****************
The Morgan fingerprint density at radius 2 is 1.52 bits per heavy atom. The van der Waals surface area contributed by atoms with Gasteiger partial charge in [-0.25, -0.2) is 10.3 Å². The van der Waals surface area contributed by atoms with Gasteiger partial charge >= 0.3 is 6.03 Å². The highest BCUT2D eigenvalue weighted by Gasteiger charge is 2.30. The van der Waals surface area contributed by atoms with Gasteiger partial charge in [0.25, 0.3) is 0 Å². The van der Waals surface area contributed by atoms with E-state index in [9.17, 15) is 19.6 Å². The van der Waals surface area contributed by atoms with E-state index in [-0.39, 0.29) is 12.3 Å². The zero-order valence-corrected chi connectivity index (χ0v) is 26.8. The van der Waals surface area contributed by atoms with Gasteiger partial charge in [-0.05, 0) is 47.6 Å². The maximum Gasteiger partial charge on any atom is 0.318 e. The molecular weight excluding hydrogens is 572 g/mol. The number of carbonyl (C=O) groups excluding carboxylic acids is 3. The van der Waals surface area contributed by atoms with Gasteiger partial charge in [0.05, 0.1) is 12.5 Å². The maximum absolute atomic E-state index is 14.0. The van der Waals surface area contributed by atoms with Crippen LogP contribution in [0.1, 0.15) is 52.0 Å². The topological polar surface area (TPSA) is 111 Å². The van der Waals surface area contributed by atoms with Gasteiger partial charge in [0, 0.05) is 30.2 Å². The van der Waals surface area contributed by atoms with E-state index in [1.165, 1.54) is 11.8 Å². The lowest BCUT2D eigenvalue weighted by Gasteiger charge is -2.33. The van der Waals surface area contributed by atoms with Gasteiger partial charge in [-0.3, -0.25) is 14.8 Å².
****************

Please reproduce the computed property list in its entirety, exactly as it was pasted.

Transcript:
The Morgan fingerprint density at radius 2 is 1.52 bits per heavy atom. The van der Waals surface area contributed by atoms with Gasteiger partial charge in [-0.25, -0.2) is 10.3 Å². The van der Waals surface area contributed by atoms with Gasteiger partial charge >= 0.3 is 6.03 Å². The highest BCUT2D eigenvalue weighted by Gasteiger charge is 2.30. The van der Waals surface area contributed by atoms with Gasteiger partial charge in [0.25, 0.3) is 0 Å². The van der Waals surface area contributed by atoms with E-state index in [9.17, 15) is 19.6 Å². The van der Waals surface area contributed by atoms with E-state index in [-0.39, 0.29) is 12.3 Å². The zero-order valence-corrected chi connectivity index (χ0v) is 26.8. The van der Waals surface area contributed by atoms with Gasteiger partial charge in [-0.05, 0) is 47.6 Å². The maximum Gasteiger partial charge on any atom is 0.318 e. The molecular weight excluding hydrogens is 572 g/mol. The number of carbonyl (C=O) groups excluding carboxylic acids is 3. The van der Waals surface area contributed by atoms with Gasteiger partial charge in [0.05, 0.1) is 12.5 Å². The maximum absolute atomic E-state index is 14.0. The van der Waals surface area contributed by atoms with Crippen LogP contribution in [0.1, 0.15) is 52.0 Å². The topological polar surface area (TPSA) is 111 Å². The van der Waals surface area contributed by atoms with Gasteiger partial charge in [0, 0.05) is 30.2 Å². The van der Waals surface area contributed by atoms with E-state index in [1.165, 1.54) is 11.8 Å². The lowest BCUT2D eigenvalue weighted by Gasteiger charge is -2.33. The van der Waals surface area contributed by atoms with Gasteiger partial charge in [-0.3, -0.25) is 14.8 Å².